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Nancy M. Amato, Guang Song, "Using Motion Planning to Map Protein Folding Landscapes and Analyze Folding Kinetics of Known Native Structures," Technical Report, TR01-001, Parasol Laboratory, Department of Computer Science, Texas A&M University, Oct 2001.
Technical Report(ps, pdf, abstract)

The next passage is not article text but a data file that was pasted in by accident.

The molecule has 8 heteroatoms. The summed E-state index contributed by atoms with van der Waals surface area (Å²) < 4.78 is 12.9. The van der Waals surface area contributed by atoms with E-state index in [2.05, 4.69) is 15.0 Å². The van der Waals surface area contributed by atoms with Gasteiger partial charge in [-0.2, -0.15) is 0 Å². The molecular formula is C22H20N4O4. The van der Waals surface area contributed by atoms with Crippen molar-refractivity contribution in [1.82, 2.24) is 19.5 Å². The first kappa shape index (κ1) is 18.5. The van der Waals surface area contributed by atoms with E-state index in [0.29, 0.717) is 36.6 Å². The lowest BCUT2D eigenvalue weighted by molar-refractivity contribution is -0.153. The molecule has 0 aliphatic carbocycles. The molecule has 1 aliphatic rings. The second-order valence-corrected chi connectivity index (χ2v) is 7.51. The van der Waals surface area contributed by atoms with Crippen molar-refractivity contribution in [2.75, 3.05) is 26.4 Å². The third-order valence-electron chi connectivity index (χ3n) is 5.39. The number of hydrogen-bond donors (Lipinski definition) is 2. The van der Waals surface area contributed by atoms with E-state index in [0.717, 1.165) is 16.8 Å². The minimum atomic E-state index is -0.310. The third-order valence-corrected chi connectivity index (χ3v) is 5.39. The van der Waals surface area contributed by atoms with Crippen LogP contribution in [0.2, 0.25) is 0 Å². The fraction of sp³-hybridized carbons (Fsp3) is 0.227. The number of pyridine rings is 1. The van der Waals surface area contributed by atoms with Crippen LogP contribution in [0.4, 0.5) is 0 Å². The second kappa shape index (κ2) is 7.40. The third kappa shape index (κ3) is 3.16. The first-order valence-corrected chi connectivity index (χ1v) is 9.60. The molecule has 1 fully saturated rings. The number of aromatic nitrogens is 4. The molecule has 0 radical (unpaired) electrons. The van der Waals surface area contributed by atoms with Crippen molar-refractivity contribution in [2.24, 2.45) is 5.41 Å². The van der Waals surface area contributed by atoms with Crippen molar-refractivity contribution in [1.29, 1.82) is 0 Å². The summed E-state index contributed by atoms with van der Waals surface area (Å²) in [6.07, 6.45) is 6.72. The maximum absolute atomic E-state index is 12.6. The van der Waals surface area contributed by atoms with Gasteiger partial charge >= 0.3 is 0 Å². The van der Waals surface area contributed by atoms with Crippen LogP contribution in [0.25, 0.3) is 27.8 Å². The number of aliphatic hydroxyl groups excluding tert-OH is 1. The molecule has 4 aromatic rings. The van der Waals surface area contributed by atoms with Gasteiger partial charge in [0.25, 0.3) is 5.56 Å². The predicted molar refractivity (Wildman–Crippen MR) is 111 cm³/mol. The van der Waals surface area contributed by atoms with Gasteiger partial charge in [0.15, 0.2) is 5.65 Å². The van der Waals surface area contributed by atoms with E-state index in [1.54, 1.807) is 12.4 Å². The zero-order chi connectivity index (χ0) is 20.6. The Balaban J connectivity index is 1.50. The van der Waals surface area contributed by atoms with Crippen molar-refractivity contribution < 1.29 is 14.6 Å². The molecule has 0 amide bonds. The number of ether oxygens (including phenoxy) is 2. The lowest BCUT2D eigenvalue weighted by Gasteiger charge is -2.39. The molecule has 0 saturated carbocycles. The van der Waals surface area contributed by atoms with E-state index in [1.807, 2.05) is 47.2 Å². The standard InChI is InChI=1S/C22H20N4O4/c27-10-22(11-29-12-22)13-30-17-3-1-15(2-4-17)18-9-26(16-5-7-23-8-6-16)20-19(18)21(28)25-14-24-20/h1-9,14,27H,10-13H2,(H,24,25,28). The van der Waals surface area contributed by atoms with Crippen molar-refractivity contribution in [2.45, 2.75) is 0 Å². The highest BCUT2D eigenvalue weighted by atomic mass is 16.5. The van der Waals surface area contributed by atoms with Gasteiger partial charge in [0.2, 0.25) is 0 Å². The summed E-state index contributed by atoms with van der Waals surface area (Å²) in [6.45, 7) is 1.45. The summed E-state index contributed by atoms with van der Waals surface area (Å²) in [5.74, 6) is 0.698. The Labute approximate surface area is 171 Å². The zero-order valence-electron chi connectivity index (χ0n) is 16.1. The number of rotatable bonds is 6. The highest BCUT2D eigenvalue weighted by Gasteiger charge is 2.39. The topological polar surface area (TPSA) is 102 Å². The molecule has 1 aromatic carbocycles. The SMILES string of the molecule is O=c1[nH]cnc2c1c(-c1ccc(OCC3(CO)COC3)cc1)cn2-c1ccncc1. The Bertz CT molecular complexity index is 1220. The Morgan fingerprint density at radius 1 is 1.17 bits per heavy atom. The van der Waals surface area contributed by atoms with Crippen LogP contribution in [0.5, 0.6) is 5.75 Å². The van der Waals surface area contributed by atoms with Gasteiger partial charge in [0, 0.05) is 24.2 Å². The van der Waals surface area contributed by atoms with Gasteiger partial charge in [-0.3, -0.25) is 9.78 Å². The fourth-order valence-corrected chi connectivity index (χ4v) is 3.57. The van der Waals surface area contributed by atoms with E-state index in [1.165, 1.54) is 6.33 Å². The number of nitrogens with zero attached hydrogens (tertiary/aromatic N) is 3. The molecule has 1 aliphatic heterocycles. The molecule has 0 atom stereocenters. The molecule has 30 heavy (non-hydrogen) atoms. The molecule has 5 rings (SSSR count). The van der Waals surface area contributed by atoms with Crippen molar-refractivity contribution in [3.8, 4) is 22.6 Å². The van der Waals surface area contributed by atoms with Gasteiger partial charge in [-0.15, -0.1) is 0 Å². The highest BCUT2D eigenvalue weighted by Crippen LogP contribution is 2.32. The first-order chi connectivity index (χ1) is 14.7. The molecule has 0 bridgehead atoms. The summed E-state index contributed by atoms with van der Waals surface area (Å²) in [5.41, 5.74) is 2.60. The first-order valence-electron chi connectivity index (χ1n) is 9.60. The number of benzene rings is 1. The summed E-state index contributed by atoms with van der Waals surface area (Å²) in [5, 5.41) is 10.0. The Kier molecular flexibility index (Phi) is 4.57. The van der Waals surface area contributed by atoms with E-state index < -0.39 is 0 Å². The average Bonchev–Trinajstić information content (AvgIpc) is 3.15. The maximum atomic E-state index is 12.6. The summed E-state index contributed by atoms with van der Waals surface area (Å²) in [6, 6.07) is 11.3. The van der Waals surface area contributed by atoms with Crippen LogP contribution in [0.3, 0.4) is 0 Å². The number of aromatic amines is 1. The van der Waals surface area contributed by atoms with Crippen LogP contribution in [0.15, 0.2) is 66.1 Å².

We present a novel approach for studying the kinetics of protein folding. The framework has evolved from a robotics motion planning technique called probabilistic roadmap methods (prms) that has been applied in many diverse fields with great success. In our previous work, we applied this method to study protein folding pathways of several small proteins and obtained some very encouraging results. In this paper, we describe how we applied our motion planning framework to the study of protein folding kinetics. In particular, we present a refined version of our motion planning framework and describe how it can be used to produce potential energy landscapes, free energy landscapes, and many folding pathways all from a single roadmap which is computed in a few hours on a desktop PC. Results are presented for 14 proteins. Our ability to produce large sets of unrelated folding pathways may potentially provide crucial insight into some aspects of folding kinetics, such as proteins that exhibit both two-state and three-state kinetics, that are not captured by other theoretical techniques.